Aviod this

Avoid driving and other hazardous activities until you understand the ways diphenoxylate and atropine impact your body. Your reactions may be affected.

Beware of becoming dehydrated or overheated when exercising during hot weather or by drinking insufficient fluids. Follow the advice of your physician about the kind and quantity of fluids you need to drink.Consuming alcohol while taking this medication could cause adverse consequences.

Interaction with other drug

Combining this medication with other medications that cause you to become drowsy could increase the severity of this effect. Consult your physician before taking opioid medications, sleeping pills, muscle relaxers, cold or allergy medicine, or medication to treat anxiety, depression, or seizures.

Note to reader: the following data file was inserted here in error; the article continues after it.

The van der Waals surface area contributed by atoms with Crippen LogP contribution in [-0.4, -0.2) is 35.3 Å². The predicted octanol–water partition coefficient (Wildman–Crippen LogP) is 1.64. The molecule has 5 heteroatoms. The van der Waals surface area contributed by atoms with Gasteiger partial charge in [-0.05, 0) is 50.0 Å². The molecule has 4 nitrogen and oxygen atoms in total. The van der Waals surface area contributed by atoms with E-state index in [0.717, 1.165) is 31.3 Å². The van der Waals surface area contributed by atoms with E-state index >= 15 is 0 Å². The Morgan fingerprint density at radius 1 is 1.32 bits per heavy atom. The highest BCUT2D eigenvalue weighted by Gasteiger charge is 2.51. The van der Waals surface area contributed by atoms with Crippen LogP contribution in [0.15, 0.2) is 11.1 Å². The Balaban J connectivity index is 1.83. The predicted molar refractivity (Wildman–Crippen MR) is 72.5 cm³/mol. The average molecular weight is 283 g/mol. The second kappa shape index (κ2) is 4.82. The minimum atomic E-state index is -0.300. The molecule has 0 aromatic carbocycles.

Inform your doctor of all medications you are currently taking. Certain medicines may affect atropine or diphenoxylate in particular.

  • Medicines to address symptoms associated with Parkinson's disease;
  • Medicine to treat acid in the stomach, stomach ulcer, motion sickness, or IBS;
  • Medications for urinary or bladder problems;
  • An bronchodilator.
  • An MAO inhibitor—isocarboxazid, linezolid, methylene blue injection, phenelzine, rasagiline, selegiline, tranylcypromine, and others.

This list isn't complete. Other drugs can impact diphenoxylate and atropine, which includes medications that are prescribed and available over the counter, vitamins, and herbal products. The list of possible interactions between drugs is listed in this article.